The business model canvas (BMC) is a simple yet effective tool! It’s perfect for all types of structures, markets, positioning, products and services. It is also ideal for an entrepreneur who is just starting or already has an existing company that is repositioning itself.
The business model is the key element of a business plan. It determines how a company can generate profits. Before any launch, it is essential to go through this process in order to validate the mechanism and coherence of one’s model. The task can indeed be tedious, but the business model canvas will save you hours of work!
Why use it?
It is used in all stages of your company’s evolution:
- During the idea stage to help you put your thoughts on paper and guide you in defining your success theories.
- During the start-up stage to make sure that your theories and action plan are consistent.
- During the growth or transition stage to refine and challenge your new ideas.
A picture is worth a thousand words:
The Business Model Canvas is a one-page document, composed of 9 blocks that will allow you to define your project at a glance and structure an idea coherently. The right side of the BMC focuses on the customer (external), while the left side focuses on the company (internal).
Anticipation rather than reaction:
By challenging your concept and identifying its limitations and the obstacles you may encounter, you anticipate certain bottlenecks and save time by avoiding them and adapting yourself as of now.
Share a clear global vision:
A well-crafted business model canvas allows you to communicate about the project to your employees, business partners or even potential incubators or investors.
The business model canvas is the ideal tool to assess your chances of success!
How to use it?
The 9 blocks of the business model canvas are the cornerstones of your business.
I would recommend that you print the chart in a large A1 format and use multi-colored post-its if you have several product/service categories.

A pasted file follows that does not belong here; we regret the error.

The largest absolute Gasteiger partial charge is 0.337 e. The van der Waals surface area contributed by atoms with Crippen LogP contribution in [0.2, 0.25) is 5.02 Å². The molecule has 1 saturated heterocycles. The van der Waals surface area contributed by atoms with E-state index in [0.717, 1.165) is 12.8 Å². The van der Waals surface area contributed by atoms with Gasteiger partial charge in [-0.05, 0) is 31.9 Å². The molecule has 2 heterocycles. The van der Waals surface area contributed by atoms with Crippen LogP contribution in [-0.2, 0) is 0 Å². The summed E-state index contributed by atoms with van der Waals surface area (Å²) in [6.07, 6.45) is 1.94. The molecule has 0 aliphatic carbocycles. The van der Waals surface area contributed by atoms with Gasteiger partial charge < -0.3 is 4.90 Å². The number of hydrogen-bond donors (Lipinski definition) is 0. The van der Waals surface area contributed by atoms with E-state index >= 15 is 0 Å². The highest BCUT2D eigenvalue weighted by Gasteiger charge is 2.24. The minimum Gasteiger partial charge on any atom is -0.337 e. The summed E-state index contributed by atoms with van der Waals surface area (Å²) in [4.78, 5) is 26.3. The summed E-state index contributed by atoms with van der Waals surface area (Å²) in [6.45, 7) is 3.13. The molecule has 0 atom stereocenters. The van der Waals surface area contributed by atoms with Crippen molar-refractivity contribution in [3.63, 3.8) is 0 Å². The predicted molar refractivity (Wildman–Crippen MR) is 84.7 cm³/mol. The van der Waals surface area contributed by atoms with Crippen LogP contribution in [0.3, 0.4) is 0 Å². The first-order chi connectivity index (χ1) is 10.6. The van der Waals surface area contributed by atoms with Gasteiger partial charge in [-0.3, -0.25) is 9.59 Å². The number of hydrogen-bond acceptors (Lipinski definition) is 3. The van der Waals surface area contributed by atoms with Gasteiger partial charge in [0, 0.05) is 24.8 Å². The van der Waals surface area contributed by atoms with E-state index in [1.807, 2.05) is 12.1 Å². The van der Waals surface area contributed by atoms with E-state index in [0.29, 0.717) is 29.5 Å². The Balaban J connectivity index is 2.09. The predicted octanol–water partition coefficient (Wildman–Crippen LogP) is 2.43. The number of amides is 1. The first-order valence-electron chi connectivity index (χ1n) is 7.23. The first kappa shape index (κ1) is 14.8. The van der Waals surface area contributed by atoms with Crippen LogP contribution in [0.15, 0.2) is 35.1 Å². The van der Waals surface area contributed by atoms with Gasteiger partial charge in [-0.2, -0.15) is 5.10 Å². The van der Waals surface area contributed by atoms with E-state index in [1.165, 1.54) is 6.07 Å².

You can start with any block of your choice. However, I find it easier and ‘smoother’ to start with the customer segments or your value proposition. Write a single keyword per post-it.
- Customer segments = These are all the people for whom you wish to create value.
Who are you helping? Who are you addressing?
- Value proposition = For each customer segment, you promise a benefit which happens to be your value proposition.
What benefit do you offer? What problem do you solve?
- Distribution channels = These are all the means through which you are in contact with your customers so as to deliver value to them.
Through which channels do your Customer Segments want to be reached? Which one works best?
- Customer relationships = They show the type of relationship you want to have with your customers.
How do you take care of your customers? How can you retain them?
- Income flow = This block describes how your income is generated.
What do your customers buy and what price are they willing to pay? In what forms (sales, subscriptions, packages…)?
- Key resources = They show which assets are essential to your business model and what resources are available to you.
What raw materials and stocks will you need? What human and intellectual resources are needed?
- Key activities = These are the strategic activities that create the value proposition for your customers.
What are the key activities you need to do in order for your business model to succeed?
- Key partners = These are the partners who help you deliver your value proposition. And yes, you probably don’t own nor control all the resources internally.
What activities necessary for your business model are carried out by your partners?
- Cost structure =This is usually the last block to complete since you should now have an idea of what you need to deliver your value proposition.
What are the costs necessary to achieve your value proposition, sustain the customer relationship and generate revenue (fixed and variable costs)?
It will be necessary to ensure that costs are lower than income flows in order to generate a profit.
Business model canvas: an example